Best Course of Action - Posted by KIMBERLY

Posted by di on December 26, 2001 at 21:39:55:

Woody, Try the library. No cost, but a LOT of good information available. Really, most libraries have some good books on real estate. You’ll get a lot more organized info, learn faster, and it won’t cost you a penney. DI

Best Course of Action - Posted by KIMBERLY

Posted by KIMBERLY on December 25, 2001 at 22:44:39:

I have about $15,000 cash to do deals via my partner (my uncle). We are new and are looking for deals. I have several questions:

  1. How should we structure a partnership? I will be doing most of the finding of deals, all of the negotiating with the seller and making the offers, all closing and title work, getting inspections and appraisals, finding investors to flip to or overseeing rehab projects while he is primarily putting up the funding? Is he acting as a private investor to my deals or should we set ourselves up as partners. What are the pros and cons of each scenario for both of us?

  2. At this point, our gameplan is to generate cash while looking at rental properties sometime down the line. What are your suggestions for getting started?

  3. I have three tentative deals:

one four unit apt. complex that seller is desperately trying to get rid of. They have only owned if four years so a mortgage is still on the property. Rents generate $1564 and 98,000 is still left on mortgage. In good condition.

one single family home that owner is motivated to sell quickly according to family who currently rents it from the owner. My goal is to buy low and sell high. Needs less than $5000 cosmetic repairs. Comps are around $145,000. But since there is probably a mortgage on this house then maybe a lease/option would be best

one abandoned single family home with comps at about $65,000. About $10,000 worth of work. Has been empty for about a year. If owner is motivated, I want to either flip this or rehab and retail it myself.

Any feedback is much appreciated.


Re: Best Course of Action - Posted by Scott Ewing S.W. Mich

Posted by Scott Ewing S.W. Mich on December 26, 2001 at 07:17:12:

Kim, First Woody is right about partnerships. Offer a fair rate of return on the investment but not 50-50. My only partner is the wife and she only handles the evictions (stay here Scott, we don’t have bail money…lol) Serious, the 4-unit sounds a little under rented for an outstanding mortgage of $98K. Where did $1564 come from? Is that after monthly owner paid expenses? Who would pay $384 for a rent payment? It should either end in a 0 or 5. A 4-unit is a buy and hold. You would only sell it to another investor, which could take years. I figure that I should break even on 4-units after all owner paid expenses, with one apt vacant. This place sounds a little high to do that. On the second place you mentioned, the comps are $145K but what is the outstanding mortgage? Is it an old FHA, which could be assumed. What is the owners sale price? How much after expenses could you profit? Could you offer it enough below market to get it gone quickly? As a rule higher priced houses tend to move more slowly because less people could afford to buy them. Basicly the same questions for the last deal. It sounds as if you haven’t even talked to the owners yet.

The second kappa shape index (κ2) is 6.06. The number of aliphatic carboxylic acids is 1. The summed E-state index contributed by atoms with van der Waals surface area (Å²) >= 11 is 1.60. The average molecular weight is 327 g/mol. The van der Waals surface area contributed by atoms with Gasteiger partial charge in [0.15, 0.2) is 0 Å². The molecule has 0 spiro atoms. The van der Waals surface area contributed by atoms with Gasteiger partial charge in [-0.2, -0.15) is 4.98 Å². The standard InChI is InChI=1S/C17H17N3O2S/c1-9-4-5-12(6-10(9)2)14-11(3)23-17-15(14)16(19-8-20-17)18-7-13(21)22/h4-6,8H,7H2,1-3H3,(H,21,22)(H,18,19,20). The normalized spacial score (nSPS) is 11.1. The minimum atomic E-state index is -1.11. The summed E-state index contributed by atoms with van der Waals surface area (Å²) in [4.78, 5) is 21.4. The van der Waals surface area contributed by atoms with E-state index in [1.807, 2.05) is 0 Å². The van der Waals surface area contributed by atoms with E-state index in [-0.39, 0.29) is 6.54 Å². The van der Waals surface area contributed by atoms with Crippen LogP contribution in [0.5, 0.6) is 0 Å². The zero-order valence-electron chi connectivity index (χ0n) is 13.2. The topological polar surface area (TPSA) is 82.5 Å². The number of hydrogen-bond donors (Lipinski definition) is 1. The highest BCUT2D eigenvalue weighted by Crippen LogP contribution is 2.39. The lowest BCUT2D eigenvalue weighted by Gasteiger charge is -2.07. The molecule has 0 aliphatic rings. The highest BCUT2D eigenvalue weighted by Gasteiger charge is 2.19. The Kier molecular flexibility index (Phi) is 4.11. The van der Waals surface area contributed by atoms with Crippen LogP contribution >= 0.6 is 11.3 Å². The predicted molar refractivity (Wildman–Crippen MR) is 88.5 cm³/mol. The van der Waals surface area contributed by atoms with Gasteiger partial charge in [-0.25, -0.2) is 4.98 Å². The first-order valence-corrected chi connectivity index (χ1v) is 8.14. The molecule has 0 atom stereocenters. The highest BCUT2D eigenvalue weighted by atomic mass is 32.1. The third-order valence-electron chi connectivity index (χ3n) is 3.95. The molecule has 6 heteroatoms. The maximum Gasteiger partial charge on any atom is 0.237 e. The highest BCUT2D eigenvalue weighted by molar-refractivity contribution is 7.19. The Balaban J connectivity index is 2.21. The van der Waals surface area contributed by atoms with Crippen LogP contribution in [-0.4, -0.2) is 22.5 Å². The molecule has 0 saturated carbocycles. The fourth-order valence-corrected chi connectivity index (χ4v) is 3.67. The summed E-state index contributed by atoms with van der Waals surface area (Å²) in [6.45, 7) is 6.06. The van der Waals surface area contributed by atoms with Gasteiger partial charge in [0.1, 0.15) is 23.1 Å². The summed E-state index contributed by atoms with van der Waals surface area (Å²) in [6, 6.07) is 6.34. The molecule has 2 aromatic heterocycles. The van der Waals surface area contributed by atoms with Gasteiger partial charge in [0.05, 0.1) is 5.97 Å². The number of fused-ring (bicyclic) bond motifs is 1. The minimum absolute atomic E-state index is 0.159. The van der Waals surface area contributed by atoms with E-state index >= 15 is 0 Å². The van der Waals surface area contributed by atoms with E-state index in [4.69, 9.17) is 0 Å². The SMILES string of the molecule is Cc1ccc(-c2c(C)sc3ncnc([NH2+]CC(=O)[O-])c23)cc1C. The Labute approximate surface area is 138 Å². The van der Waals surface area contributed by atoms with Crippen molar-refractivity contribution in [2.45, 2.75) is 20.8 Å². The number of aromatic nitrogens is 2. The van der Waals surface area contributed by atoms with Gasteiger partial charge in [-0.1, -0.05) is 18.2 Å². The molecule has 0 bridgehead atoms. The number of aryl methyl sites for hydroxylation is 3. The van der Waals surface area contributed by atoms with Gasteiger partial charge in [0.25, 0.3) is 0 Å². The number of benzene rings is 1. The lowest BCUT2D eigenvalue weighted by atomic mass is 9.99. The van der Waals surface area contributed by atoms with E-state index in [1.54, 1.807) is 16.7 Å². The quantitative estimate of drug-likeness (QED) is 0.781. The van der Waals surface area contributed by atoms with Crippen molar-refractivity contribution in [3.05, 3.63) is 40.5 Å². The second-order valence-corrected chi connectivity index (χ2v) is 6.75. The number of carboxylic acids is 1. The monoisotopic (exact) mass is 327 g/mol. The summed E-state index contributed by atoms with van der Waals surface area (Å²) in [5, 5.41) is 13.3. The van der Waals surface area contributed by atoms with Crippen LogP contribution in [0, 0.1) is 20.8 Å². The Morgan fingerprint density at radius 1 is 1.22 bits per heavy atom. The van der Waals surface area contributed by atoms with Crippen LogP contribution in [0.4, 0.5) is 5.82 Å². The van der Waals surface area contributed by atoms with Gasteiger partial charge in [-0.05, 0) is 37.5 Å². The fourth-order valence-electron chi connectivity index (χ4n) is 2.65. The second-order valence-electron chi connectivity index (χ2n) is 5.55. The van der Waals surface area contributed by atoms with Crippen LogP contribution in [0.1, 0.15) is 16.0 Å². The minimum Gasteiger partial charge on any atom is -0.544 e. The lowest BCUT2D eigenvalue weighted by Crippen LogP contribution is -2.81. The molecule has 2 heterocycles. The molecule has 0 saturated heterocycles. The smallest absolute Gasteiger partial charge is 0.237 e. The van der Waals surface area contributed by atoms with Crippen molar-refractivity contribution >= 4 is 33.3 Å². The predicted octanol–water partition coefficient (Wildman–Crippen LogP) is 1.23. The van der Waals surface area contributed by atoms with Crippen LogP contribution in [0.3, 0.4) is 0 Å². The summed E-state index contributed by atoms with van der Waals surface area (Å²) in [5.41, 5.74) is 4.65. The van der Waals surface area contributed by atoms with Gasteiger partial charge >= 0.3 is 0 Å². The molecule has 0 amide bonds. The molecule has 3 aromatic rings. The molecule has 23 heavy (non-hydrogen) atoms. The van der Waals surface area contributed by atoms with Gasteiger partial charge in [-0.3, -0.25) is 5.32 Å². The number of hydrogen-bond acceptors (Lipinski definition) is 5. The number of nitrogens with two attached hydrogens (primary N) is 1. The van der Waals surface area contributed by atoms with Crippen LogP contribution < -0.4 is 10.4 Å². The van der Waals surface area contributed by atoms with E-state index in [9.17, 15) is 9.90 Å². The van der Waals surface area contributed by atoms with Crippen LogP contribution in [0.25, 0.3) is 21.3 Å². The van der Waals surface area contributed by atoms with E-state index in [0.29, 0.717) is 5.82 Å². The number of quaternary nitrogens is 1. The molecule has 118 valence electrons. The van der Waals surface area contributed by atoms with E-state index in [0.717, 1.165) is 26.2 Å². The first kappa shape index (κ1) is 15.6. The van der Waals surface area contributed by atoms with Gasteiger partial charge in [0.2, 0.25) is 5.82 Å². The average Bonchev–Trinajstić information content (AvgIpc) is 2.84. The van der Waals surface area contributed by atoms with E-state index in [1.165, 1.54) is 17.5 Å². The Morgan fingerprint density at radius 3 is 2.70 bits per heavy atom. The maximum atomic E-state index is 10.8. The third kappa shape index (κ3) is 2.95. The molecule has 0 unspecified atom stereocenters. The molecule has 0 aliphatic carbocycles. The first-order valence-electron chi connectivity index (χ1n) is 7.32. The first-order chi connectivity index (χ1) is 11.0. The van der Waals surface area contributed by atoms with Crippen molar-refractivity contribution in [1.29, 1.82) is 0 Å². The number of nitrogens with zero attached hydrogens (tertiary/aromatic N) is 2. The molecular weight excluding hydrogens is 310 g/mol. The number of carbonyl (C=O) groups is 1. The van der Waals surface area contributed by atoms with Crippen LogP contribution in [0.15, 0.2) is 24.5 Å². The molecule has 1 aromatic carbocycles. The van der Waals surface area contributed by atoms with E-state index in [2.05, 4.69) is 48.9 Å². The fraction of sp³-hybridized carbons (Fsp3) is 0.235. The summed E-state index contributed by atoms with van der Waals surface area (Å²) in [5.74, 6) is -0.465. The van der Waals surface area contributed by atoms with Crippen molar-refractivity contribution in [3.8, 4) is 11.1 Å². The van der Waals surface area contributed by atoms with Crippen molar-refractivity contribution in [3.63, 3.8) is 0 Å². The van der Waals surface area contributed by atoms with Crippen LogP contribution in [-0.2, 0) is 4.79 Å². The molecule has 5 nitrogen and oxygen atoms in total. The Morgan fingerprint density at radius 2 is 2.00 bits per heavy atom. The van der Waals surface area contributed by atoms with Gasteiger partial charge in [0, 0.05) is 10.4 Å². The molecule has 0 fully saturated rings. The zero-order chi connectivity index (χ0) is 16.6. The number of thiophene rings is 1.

That one, at least, would be a lower carrying cost while you marketed it. Best, Scott

Re: Best Course of Action - Posted by Woody (MI)

Posted by Woody (MI) on December 26, 2001 at 04:18:57:

Hi Kim
I too am a newbie at this game. I have just been around a couple of months so this answer is going to be from my own viewpoint and I hope that if my answers are not good enough, maybe one of the really experienced investors will be good enough to shoot holes in this.
In answer to your first question, I detest partnerships. I have been in partnerships in other types of businesses and I always come out feeling like I am doing ALL the work but the partner is getting half the profits. I would tend to view your uncle as a money man and pay him interest on his investment. I guess that, to me, my time is more valuable in a situation like this than his money is.
As for question #2, I probably only know enough to be dangerous. My thought for generating cash is wholesale flipping, which from all I read, is not as easy as it sounds but it is the only way that I know of to make fast cash.
Now on to #3. I really have a hard time commenting on these 3 deals mainly because there is not enough info from you. Let me give you an example. You say that the 4 unit has a motivated seller and the rents are $1564 and the existing mortgage has $98,000 remaining. What are the payments on that mortgage? How much is the place worth? What price are they asking? What do you plan to do with the property? Keep it? Resell it? Convert it?
Is there a possibility of raising the rents? Etc. etc. etc…
I think that these questions about the properties will be of interest to any of the seasoned investors that may want to answer you questions.
As I said, I too, am a newbie and maybe you will get more and better answers from the pros. I spend about 4-5 hours each day reading the posts on here and have been doing so for about 2 months. It is my only way to learn this business until I can make some fast cash and order a course or 2.
Oh, by the way, another way to possibly put some fast cash in your pocket is to try Mobile HOmes. Seems to me that they are the easiest to buy low and sell high.
Those are my thoughts on these questions. Hope I have helped in some small way. If not I know there will be others that will help you more and tell me where my thinking is wrong.
Very happy holidays to you (and your Unc)